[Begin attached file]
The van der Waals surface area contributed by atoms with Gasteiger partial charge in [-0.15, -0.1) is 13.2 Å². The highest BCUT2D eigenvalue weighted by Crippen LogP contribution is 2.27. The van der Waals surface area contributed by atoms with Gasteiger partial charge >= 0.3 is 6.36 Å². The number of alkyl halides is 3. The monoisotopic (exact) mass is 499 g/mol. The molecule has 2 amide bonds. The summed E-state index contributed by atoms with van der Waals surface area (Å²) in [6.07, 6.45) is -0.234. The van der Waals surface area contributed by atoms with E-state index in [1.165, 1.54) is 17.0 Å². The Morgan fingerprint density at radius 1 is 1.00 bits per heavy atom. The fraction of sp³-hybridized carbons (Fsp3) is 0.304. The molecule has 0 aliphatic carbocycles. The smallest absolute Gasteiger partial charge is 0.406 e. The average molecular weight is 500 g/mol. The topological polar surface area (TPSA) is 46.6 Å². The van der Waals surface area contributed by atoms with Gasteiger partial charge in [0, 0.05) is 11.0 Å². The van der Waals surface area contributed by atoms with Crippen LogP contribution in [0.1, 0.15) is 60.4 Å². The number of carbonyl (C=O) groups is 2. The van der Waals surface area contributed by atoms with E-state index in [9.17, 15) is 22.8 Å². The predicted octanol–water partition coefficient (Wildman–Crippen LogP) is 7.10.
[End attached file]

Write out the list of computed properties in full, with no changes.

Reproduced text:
The van der Waals surface area contributed by atoms with Gasteiger partial charge in [-0.15, -0.1) is 13.2 Å². The highest BCUT2D eigenvalue weighted by Crippen LogP contribution is 2.27. The van der Waals surface area contributed by atoms with Gasteiger partial charge >= 0.3 is 6.36 Å². The number of alkyl halides is 3. The monoisotopic (exact) mass is 499 g/mol. The molecule has 2 amide bonds. The summed E-state index contributed by atoms with van der Waals surface area (Å²) in [6.07, 6.45) is -0.234. The van der Waals surface area contributed by atoms with E-state index in [1.165, 1.54) is 17.0 Å². The Morgan fingerprint density at radius 1 is 1.00 bits per heavy atom. The fraction of sp³-hybridized carbons (Fsp3) is 0.304. The molecule has 0 aliphatic carbocycles. The smallest absolute Gasteiger partial charge is 0.406 e. The average molecular weight is 500 g/mol. The topological polar surface area (TPSA) is 46.6 Å². The van der Waals surface area contributed by atoms with Gasteiger partial charge in [0, 0.05) is 11.0 Å². The van der Waals surface area contributed by atoms with Crippen LogP contribution in [0.1, 0.15) is 60.4 Å². The number of carbonyl (C=O) groups is 2. The van der Waals surface area contributed by atoms with E-state index in [9.17, 15) is 22.8 Å². The predicted octanol–water partition coefficient (Wildman–Crippen LogP) is 7.10.